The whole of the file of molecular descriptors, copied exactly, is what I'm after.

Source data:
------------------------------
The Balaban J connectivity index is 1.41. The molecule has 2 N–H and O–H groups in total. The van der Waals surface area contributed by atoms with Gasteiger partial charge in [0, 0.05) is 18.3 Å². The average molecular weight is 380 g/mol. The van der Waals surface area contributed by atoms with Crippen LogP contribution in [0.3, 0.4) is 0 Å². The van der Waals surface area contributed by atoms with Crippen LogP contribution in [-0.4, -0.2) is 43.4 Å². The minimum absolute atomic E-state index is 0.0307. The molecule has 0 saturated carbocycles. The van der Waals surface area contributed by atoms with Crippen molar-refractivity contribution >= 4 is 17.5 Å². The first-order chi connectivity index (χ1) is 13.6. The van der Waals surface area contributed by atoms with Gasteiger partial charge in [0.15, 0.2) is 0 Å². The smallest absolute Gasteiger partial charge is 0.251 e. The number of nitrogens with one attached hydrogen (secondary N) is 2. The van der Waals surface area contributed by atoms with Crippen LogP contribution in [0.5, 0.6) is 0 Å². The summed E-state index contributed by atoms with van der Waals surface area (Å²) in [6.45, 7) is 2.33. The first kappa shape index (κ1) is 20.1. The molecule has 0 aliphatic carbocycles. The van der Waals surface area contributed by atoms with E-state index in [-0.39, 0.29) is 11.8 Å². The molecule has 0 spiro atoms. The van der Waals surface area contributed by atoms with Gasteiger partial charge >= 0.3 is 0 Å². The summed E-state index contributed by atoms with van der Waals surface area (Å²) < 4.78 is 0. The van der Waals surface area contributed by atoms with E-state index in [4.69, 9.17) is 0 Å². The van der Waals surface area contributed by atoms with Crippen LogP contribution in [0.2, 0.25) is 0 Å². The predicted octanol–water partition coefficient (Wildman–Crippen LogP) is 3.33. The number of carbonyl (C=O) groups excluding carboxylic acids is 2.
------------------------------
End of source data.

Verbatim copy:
The Balaban J connectivity index is 1.41. The molecule has 2 N–H and O–H groups in total. The van der Waals surface area contributed by atoms with Gasteiger partial charge in [0, 0.05) is 18.3 Å². The average molecular weight is 380 g/mol. The van der Waals surface area contributed by atoms with Crippen LogP contribution in [0.3, 0.4) is 0 Å². The van der Waals surface area contributed by atoms with Crippen LogP contribution in [-0.4, -0.2) is 43.4 Å². The minimum absolute atomic E-state index is 0.0307. The molecule has 0 saturated carbocycles. The van der Waals surface area contributed by atoms with Crippen molar-refractivity contribution >= 4 is 17.5 Å². The first-order chi connectivity index (χ1) is 13.6. The van der Waals surface area contributed by atoms with Gasteiger partial charge in [0.15, 0.2) is 0 Å². The smallest absolute Gasteiger partial charge is 0.251 e. The number of nitrogens with one attached hydrogen (secondary N) is 2. The van der Waals surface area contributed by atoms with Crippen LogP contribution in [0.5, 0.6) is 0 Å². The summed E-state index contributed by atoms with van der Waals surface area (Å²) in [6.45, 7) is 2.33. The first kappa shape index (κ1) is 20.1. The molecule has 0 aliphatic carbocycles. The van der Waals surface area contributed by atoms with E-state index in [-0.39, 0.29) is 11.8 Å². The molecule has 0 spiro atoms. The van der Waals surface area contributed by atoms with Gasteiger partial charge >= 0.3 is 0 Å². The summed E-state index contributed by atoms with van der Waals surface area (Å²) < 4.78 is 0. The van der Waals surface area contributed by atoms with E-state index in [4.69, 9.17) is 0 Å². The van der Waals surface area contributed by atoms with Crippen LogP contribution in [0.2, 0.25) is 0 Å². The predicted octanol–water partition coefficient (Wildman–Crippen LogP) is 3.33. The number of carbonyl (C=O) groups excluding carboxylic acids is 2.